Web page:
This month, we continue to chase the tree on every continent with the trees endemic to Africa, i.e., African Blackwood, Giraffe Thorn, Leadwood, and Baobab.
African Blackwood Shaping the Music
The tree with its Latin name of Dalbergia Melanoxylon is known as African Blackwood. A tree endemic to the African continent, African Blackwood is a tree species that can reach a height of 4 – 15 meters. The tree has white flowers and also a fruit containing one to two seeds.
African Blackwood tree is used to produce traditional musical instruments, especially in Africa where it naturally grows. Used in the production of musical instruments such as clarinet, oboe and flute, the tree is also known by the names Babanus and Grenadilla.
Giraffe Thorn for Giraffes
The Giraffe Thorn tree is a species belonging to the tree family Fabaceae and its Latin name is Acacia Erioloba. A tree endemic to the South African region, Giraffe Thorn is found in the countries such as South Africa, Botswana, Zimbabwe, Namibia, Angola, Mozambique, Zambia, and Swaziland.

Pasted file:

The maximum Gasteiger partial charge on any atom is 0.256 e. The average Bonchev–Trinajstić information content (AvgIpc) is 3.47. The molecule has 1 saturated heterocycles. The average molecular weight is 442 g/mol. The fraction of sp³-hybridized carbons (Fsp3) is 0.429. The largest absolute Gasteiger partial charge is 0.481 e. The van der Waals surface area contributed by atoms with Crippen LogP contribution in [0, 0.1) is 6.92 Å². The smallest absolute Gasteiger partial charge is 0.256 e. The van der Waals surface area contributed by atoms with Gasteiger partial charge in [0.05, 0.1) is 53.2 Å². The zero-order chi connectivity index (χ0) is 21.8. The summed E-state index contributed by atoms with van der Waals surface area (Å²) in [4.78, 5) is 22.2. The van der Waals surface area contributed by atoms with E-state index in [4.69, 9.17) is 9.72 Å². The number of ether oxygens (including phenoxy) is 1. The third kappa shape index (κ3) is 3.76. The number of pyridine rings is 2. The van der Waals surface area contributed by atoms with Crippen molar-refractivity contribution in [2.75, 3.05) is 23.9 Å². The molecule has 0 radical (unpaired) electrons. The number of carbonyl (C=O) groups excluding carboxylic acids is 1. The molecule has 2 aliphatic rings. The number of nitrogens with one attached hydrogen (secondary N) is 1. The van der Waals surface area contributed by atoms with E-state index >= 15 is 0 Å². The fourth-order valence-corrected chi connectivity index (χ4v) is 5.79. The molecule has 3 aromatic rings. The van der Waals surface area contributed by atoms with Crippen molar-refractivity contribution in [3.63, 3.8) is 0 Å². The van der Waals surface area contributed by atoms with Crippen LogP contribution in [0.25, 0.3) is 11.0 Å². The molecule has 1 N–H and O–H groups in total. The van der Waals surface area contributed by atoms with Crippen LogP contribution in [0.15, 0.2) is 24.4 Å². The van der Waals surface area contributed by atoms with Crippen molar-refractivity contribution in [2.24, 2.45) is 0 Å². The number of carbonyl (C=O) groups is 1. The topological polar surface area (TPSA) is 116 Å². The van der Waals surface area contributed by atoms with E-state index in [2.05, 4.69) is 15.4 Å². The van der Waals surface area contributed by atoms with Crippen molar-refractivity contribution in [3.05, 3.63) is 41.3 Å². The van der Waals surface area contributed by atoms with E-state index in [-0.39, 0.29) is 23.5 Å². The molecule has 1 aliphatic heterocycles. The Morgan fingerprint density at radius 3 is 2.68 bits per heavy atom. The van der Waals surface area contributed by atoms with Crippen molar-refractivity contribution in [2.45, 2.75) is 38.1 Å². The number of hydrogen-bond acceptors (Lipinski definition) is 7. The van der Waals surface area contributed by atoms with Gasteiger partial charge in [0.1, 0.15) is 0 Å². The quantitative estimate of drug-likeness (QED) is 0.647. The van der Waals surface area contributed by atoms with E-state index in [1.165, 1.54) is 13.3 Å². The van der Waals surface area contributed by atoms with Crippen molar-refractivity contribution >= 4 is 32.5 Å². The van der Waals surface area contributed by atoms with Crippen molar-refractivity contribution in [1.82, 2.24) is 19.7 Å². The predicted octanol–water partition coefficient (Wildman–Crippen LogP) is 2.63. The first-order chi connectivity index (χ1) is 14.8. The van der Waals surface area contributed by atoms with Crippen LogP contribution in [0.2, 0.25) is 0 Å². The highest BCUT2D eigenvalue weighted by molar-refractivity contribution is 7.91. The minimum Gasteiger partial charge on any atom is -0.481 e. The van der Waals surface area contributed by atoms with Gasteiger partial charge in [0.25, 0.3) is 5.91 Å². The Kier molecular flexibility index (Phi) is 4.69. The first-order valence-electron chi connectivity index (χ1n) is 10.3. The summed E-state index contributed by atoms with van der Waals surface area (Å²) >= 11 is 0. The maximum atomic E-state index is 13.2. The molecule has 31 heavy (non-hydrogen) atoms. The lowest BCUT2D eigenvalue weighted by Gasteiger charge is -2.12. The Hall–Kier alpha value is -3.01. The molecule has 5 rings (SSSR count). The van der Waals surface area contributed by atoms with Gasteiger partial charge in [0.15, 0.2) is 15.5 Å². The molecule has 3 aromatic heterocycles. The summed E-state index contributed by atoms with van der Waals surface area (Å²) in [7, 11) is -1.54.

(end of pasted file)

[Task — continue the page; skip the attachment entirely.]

The tree can grow up to 20 meters high, and has a slow-growing structure, very hardy to drought and frost-resistant. The name of the tree is associated with giraffes that can feed on it. Giraffes have specially-adapted tongue and lips that can avoid the thorns of the tree.
A Cultural Value Leadwood
A species belonging to the tree family Combretaceae, Leadwood is known with its Latin name Combretum Imberbe. Having a characteristic and impressive bushwillow form, the tree may reach a height of 20 meters.
Special cultural and religious significance is attached to this tree in Namibia. As to them, this tree is the great ancestor of all animals and people and must be treated with respect.
The Upside-Down Baobab
Belonging to the tree family Malvaceae, the Baobab tree is also known as Adansonia Grandidieri in Latin. The tree grows in tropical regions of Africa. The tree can reach a height of 18 meters and also has a giant trunk.
Also known as the upside-down tree, Baobab has a leafless and branched appearance due to drought. Because of this appearance, it creates the impression that its roots are above the tree. For this reason, it is known as the upside-down tree by the local people of the region.
An antipyretic substance called adasonina is derived from the branches and leaves of the tree that has a dome-like shape. The tree also has a sour and fleshy edible fruit that can be consumed with sugar. The syrup named bouye derived from the fruit of the tree is believed to prolong life and is therefore often consumed today.
The fruit of the Baobab tree that is a store of vitamin C, calcium, potassium, fiber and B6 is known as the fruit containing the most antioxidants.
CHASING THE TREE THE ARCHITECT: RENZO PIANO
Bauhaus School and Today's Understanding of Design